Andreas, a man struggling with the recent demise of his marriage and his own emotional isolation, befriends a married couple also in the midst of psychological turmoil. In turn he meets ... See full summary »
A kind but pampered beautiful young virgin and her family's pregnant and jealous servant set out to deliver candles to church, but only one returns from events that transpire in the woods along the way.
Max von Sydow,
When 'Vogler's Magnetic Health Theater' comes to town, there's bound to be a spectacle. Reading reports of a variety of supernatural disturbances at Vogler's prior performances abroad, the ... See full summary »
Max von Sydow,
It's late nineteenth century Sweden. Middle aged lawyer Fredrik Egerman and his nineteen year old current wife Anne Egerman's two-year marriage has not yet been consummated. Fredrik wants ... See full summary »
Ingmar Bergman's The Serpent's Egg follows a week in the life of Abel Rosenberg, an out-of-work American circus acrobat living in poverty-stricken Berlin following Germany's defeat in World... See full summary »
The devil has a stye in his eye, caused by the purity of a vicar's daughter. To get rid of it, he sends Don Juan up from hell to seduce the 20 year old Britt-Marie and to rob her of her ... See full summary »
An artist in crisis is haunted by nightmares from the past in Ingmar Bergman's only horror film, which takes place on a windy island. During "the hour of the wolf" - between midnight and dawn - he tells his wife about his most painful memories. Written by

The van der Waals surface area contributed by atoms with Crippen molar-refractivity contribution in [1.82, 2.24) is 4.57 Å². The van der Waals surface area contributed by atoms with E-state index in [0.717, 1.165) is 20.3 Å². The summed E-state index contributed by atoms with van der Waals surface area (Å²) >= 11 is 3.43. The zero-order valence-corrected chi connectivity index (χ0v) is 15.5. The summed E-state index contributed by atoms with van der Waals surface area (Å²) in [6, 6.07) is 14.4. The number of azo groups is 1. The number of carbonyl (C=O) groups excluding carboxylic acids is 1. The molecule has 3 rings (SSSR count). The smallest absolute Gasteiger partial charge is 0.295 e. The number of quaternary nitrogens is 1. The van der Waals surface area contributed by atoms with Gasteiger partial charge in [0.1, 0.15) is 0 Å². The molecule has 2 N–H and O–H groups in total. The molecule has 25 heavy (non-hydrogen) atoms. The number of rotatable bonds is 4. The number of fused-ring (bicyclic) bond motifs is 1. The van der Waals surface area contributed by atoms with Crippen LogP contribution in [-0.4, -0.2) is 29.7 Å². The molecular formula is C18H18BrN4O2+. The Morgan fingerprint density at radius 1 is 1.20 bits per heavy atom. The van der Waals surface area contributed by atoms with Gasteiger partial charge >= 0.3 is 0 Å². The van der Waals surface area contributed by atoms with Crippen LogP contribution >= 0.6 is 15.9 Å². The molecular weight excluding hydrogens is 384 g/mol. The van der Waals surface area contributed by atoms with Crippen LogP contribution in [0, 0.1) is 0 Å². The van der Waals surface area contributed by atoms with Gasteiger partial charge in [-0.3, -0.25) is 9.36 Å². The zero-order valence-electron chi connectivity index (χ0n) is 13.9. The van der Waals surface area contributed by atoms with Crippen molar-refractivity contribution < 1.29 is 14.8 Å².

Fredrik Klasson <firstname.lastname@example.org>
"The Hour of the Wolf" is the hour between night and dawn. It is the hour when most people die. It is the hour when the sleepless are haunted by their deepest fear, when ghosts and demons are most powerful.
Bergman defines "The Hour of the Wolf" as "The time between midnight and dawn when most people die, when sleep is deepest, when nightmares are most palatable. It is the hour when the sleepless are pursued by their sharpest anxieties, when ghosts and demons hold sway. The hour of the wolf is also the hour when most children are born." According to "Films in Review" critic Henry Hart in the U.S. it's about 4 a.m. when the body's resistance is least. See more »
I don't know why I'm so fascinated with Ingmar Bergman. When I was in college, I went to a film society screening of this film. I hadn't seen Wild Strawberries or The Seventh Seal at the time and this was a real mind blower. There are all those shades of darkness. There are those depressed looking people, haunted by those personal demons. There is Bergman's island, so lonely, so cold. The other inhabitants always seem so threatening. The artist, writing about affairs, assaults, murder, and we don't know whether any of it is true. I suffer through the party with all those pretentious people and their angst. This party is only eclipsed by the one in Alice in Wonderland . The people are truly beasts. Bergman is about bad dreams. The camera pulls us through our deepest fears and dumps us in that dark, evil swamp. I know this is often seen as one of his minor films, but his getting ready to meet his former lover, putting on that makeup to look younger and recapture his past virility, is so gut wrenching.
This is a depressed feast for the eyes and it puts mental illness into corporeal form.
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